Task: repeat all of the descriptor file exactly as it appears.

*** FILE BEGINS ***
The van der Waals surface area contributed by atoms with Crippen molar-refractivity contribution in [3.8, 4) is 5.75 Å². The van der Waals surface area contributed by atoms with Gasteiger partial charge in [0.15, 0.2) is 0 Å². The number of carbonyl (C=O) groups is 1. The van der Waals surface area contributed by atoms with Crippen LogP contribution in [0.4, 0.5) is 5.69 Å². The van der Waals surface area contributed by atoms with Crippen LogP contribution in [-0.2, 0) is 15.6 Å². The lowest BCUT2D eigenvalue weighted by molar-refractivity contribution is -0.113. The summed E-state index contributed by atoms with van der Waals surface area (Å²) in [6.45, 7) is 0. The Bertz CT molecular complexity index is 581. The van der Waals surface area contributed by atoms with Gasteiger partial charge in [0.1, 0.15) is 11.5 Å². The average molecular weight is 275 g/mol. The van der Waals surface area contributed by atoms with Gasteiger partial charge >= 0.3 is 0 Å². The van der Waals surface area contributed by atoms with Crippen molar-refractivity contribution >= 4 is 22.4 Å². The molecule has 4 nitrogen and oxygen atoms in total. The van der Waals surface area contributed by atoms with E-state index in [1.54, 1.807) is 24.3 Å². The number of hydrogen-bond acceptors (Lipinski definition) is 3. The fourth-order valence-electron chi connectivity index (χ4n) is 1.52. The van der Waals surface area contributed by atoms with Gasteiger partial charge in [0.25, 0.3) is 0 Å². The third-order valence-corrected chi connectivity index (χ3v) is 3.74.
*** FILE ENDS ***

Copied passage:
The van der Waals surface area contributed by atoms with Crippen molar-refractivity contribution in [3.8, 4) is 5.75 Å². The van der Waals surface area contributed by atoms with Gasteiger partial charge in [0.15, 0.2) is 0 Å². The number of carbonyl (C=O) groups is 1. The van der Waals surface area contributed by atoms with Crippen LogP contribution in [0.4, 0.5) is 5.69 Å². The van der Waals surface area contributed by atoms with Crippen LogP contribution in [-0.2, 0) is 15.6 Å². The lowest BCUT2D eigenvalue weighted by molar-refractivity contribution is -0.113. The summed E-state index contributed by atoms with van der Waals surface area (Å²) in [6.45, 7) is 0. The Bertz CT molecular complexity index is 581. The van der Waals surface area contributed by atoms with Gasteiger partial charge in [0.1, 0.15) is 11.5 Å². The average molecular weight is 275 g/mol. The van der Waals surface area contributed by atoms with Gasteiger partial charge >= 0.3 is 0 Å². The van der Waals surface area contributed by atoms with Crippen molar-refractivity contribution >= 4 is 22.4 Å². The molecule has 4 nitrogen and oxygen atoms in total. The van der Waals surface area contributed by atoms with E-state index in [1.54, 1.807) is 24.3 Å². The number of hydrogen-bond acceptors (Lipinski definition) is 3. The fourth-order valence-electron chi connectivity index (χ4n) is 1.52. The van der Waals surface area contributed by atoms with Gasteiger partial charge in [0.25, 0.3) is 0 Å². The third-order valence-corrected chi connectivity index (χ3v) is 3.74.